October 18, 2016
If an organization called the “Impermanent Society” is going to establish an annual festival, it’s only fitting that the name should change from year to year.
Such is the case for the Pfff! 2016 Philadelphia Free Form Festival, the second incarnation of an event that kicked off last year as the NowHere Festival of Free Improvisation in Sound and Movement. The new name, with its suggestion of air escaping from a balloon or of something disappearing in a puff of smoke, seems to capture the very sound of impermanence.
“Yeah, let’s go with that,” was the shrugged agreement of Society co-founder Flandrew Fleisenberg, who went on to suggest a more practical basis for the name. “A room full of artists agreed on it. It’s taken on a lot of meaning and it’s hard to explain, but everyone feels really good about it.”
If Pfff! ultimately smacks more of hard-won consensus than of mission statement, the festival itself has a clear purpose: to promote free improvisation, particular in the form of sound and movement, in Philadelphia. A week of discussions, workshops and master classes will culminate this weekend with three days of performances at Icebox Project Space featuring improvising artists from Philly and beyond.
“The goal is to build up this art form in the city and to support established and young artists alike,” Fleisenberg explained. “We all share a passion for the same art form but all have different aesthetics and approaches towards it, and that multiplicity of voice is pretty cool. We wanted to see if we could work together.”
This weekend’s performances will include more than 25 improvisers from across the country, about half of them from the Philly region, in various groupings. This year the Society looked beyond their own personal contacts, widening the curation with an open call that introduced them to new collaborators.
Leading up to the public performances, the festival will host a variety of activities throughout the week. Veteran dancer Karen Nelson is leading her FormSmash improv workshops nightly at Mascher Space Coop, and dancer Asimina Chremos is moderating a panel discussion on Friday afternoon exploring the subject of freedom in performance. Festival artists are also working with students from Moffet Elementary and Girls Rock Philly in youth classes, giving local kids an early outlet for their improvisational impulses. As Fleisenberg says, “That playful, unabandoned approach to making decisions and being in the moment – kids have that in spades, and tapping into that can be really fruitful.”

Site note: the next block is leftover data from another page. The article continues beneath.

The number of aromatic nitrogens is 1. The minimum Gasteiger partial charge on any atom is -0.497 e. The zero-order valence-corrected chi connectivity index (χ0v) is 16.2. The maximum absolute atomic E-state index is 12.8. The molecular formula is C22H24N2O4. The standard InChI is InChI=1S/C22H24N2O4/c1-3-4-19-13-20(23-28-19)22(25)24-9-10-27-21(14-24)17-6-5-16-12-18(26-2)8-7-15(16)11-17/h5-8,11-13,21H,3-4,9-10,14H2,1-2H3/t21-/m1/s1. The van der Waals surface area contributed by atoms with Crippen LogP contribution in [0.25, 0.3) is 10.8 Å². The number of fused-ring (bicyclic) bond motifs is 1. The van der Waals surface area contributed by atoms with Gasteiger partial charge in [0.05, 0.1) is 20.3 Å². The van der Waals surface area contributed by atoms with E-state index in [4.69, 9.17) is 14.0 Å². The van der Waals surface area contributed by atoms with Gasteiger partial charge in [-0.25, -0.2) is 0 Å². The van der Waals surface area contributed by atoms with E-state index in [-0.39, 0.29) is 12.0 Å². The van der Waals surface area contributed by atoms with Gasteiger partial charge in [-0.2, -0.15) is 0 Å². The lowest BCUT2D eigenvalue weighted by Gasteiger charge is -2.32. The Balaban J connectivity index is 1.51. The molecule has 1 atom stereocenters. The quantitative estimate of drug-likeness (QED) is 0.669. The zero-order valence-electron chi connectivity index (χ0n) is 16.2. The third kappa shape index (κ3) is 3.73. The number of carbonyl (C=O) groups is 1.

Taking “Sound and Movement” out of the festival name also allows for the possibility of expanding beyond those two disciplines, which Fleisenberg hopes to do in the future. In his own performance — he’s a percussionist who works with a variety of objects in intended and unintended ways — he already strives to blur those stylistic lines. “In order to sound, I move, and whenever somebody moves, they sound. I don’t view it so much as a binary. I certainly am not a dancer, but I’m able to interact with and be inspired by a nonsounder’s movement, the gestures that they make in space or the speed at which they’re moving. We’re working in the same art form; it’s just the tools that are varied.”
Performances: Oct. 21-23, $10-$15
Icebox Project Space
1400 N. American St.